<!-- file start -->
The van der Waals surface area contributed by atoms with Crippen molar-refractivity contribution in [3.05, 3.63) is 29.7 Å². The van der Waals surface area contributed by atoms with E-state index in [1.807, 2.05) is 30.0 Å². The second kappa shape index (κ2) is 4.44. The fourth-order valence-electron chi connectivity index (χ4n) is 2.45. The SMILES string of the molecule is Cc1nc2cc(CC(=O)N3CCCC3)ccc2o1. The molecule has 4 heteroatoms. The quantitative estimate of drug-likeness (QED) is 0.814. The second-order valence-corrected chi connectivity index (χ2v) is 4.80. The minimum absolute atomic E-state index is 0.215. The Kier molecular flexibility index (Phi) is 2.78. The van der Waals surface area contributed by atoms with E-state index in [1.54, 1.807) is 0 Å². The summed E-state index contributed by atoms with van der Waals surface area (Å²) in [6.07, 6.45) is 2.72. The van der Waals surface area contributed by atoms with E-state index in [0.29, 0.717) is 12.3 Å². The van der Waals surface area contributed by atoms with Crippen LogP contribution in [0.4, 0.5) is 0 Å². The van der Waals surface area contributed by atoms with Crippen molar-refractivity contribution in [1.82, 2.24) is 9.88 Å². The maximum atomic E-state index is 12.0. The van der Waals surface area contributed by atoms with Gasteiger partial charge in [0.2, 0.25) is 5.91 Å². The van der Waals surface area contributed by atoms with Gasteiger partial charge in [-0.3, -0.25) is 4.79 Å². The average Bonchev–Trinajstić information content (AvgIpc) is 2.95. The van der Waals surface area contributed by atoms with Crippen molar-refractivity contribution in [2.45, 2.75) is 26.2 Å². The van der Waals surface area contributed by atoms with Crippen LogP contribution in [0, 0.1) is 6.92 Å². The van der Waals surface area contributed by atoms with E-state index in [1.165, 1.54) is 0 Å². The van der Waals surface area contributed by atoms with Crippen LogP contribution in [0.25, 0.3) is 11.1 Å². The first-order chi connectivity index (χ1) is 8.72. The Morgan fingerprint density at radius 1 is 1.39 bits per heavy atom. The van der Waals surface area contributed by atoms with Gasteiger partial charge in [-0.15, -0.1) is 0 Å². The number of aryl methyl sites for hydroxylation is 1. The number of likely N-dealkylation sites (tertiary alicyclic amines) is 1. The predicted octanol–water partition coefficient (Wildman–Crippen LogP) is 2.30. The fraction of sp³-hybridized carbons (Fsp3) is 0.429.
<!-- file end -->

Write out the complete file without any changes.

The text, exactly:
The van der Waals surface area contributed by atoms with Crippen molar-refractivity contribution in [3.05, 3.63) is 29.7 Å². The van der Waals surface area contributed by atoms with E-state index in [1.807, 2.05) is 30.0 Å². The second kappa shape index (κ2) is 4.44. The fourth-order valence-electron chi connectivity index (χ4n) is 2.45. The SMILES string of the molecule is Cc1nc2cc(CC(=O)N3CCCC3)ccc2o1. The molecule has 4 heteroatoms. The quantitative estimate of drug-likeness (QED) is 0.814. The second-order valence-corrected chi connectivity index (χ2v) is 4.80. The minimum absolute atomic E-state index is 0.215. The Kier molecular flexibility index (Phi) is 2.78. The van der Waals surface area contributed by atoms with E-state index in [1.54, 1.807) is 0 Å². The summed E-state index contributed by atoms with van der Waals surface area (Å²) in [6.07, 6.45) is 2.72. The van der Waals surface area contributed by atoms with E-state index in [0.29, 0.717) is 12.3 Å². The van der Waals surface area contributed by atoms with Crippen LogP contribution in [0.4, 0.5) is 0 Å². The van der Waals surface area contributed by atoms with Crippen molar-refractivity contribution in [1.82, 2.24) is 9.88 Å². The maximum atomic E-state index is 12.0. The van der Waals surface area contributed by atoms with Gasteiger partial charge in [0.2, 0.25) is 5.91 Å². The van der Waals surface area contributed by atoms with Gasteiger partial charge in [-0.3, -0.25) is 4.79 Å². The average Bonchev–Trinajstić information content (AvgIpc) is 2.95. The van der Waals surface area contributed by atoms with Crippen molar-refractivity contribution in [2.45, 2.75) is 26.2 Å². The van der Waals surface area contributed by atoms with Crippen LogP contribution in [0, 0.1) is 6.92 Å². The van der Waals surface area contributed by atoms with E-state index in [1.165, 1.54) is 0 Å². The van der Waals surface area contributed by atoms with Crippen LogP contribution in [0.25, 0.3) is 11.1 Å². The first-order chi connectivity index (χ1) is 8.72. The Morgan fingerprint density at radius 1 is 1.39 bits per heavy atom. The van der Waals surface area contributed by atoms with Gasteiger partial charge in [-0.15, -0.1) is 0 Å². The number of aryl methyl sites for hydroxylation is 1. The number of likely N-dealkylation sites (tertiary alicyclic amines) is 1. The predicted octanol–water partition coefficient (Wildman–Crippen LogP) is 2.30. The fraction of sp³-hybridized carbons (Fsp3) is 0.429.